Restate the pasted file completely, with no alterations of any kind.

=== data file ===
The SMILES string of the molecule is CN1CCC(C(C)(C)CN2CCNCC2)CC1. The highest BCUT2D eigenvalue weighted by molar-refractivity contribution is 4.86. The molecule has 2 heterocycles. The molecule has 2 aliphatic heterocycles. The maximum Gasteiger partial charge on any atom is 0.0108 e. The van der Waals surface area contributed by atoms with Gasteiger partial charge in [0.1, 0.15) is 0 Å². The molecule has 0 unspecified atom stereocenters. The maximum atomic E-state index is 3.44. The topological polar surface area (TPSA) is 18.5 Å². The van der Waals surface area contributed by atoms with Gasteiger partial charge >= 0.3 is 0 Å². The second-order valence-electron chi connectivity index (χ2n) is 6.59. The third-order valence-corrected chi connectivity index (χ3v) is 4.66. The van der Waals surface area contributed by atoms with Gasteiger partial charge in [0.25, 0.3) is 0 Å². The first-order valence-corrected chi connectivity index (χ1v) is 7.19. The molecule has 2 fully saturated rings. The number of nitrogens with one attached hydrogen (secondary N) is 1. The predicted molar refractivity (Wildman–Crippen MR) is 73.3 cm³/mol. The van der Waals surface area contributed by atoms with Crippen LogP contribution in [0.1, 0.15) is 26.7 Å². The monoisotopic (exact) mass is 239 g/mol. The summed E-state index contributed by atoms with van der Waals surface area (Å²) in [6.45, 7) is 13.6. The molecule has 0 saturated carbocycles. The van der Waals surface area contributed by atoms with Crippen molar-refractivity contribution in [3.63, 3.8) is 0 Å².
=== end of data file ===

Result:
The SMILES string of the molecule is CN1CCC(C(C)(C)CN2CCNCC2)CC1. The highest BCUT2D eigenvalue weighted by molar-refractivity contribution is 4.86. The molecule has 2 heterocycles. The molecule has 2 aliphatic heterocycles. The maximum Gasteiger partial charge on any atom is 0.0108 e. The van der Waals surface area contributed by atoms with Gasteiger partial charge in [0.1, 0.15) is 0 Å². The molecule has 0 unspecified atom stereocenters. The maximum atomic E-state index is 3.44. The topological polar surface area (TPSA) is 18.5 Å². The van der Waals surface area contributed by atoms with Gasteiger partial charge >= 0.3 is 0 Å². The second-order valence-electron chi connectivity index (χ2n) is 6.59. The third-order valence-corrected chi connectivity index (χ3v) is 4.66. The van der Waals surface area contributed by atoms with Gasteiger partial charge in [0.25, 0.3) is 0 Å². The first-order valence-corrected chi connectivity index (χ1v) is 7.19. The molecule has 2 fully saturated rings. The number of nitrogens with one attached hydrogen (secondary N) is 1. The predicted molar refractivity (Wildman–Crippen MR) is 73.3 cm³/mol. The van der Waals surface area contributed by atoms with Crippen LogP contribution in [0.1, 0.15) is 26.7 Å². The monoisotopic (exact) mass is 239 g/mol. The summed E-state index contributed by atoms with van der Waals surface area (Å²) in [6.45, 7) is 13.6. The molecule has 0 saturated carbocycles. The van der Waals surface area contributed by atoms with Crippen molar-refractivity contribution in [3.63, 3.8) is 0 Å².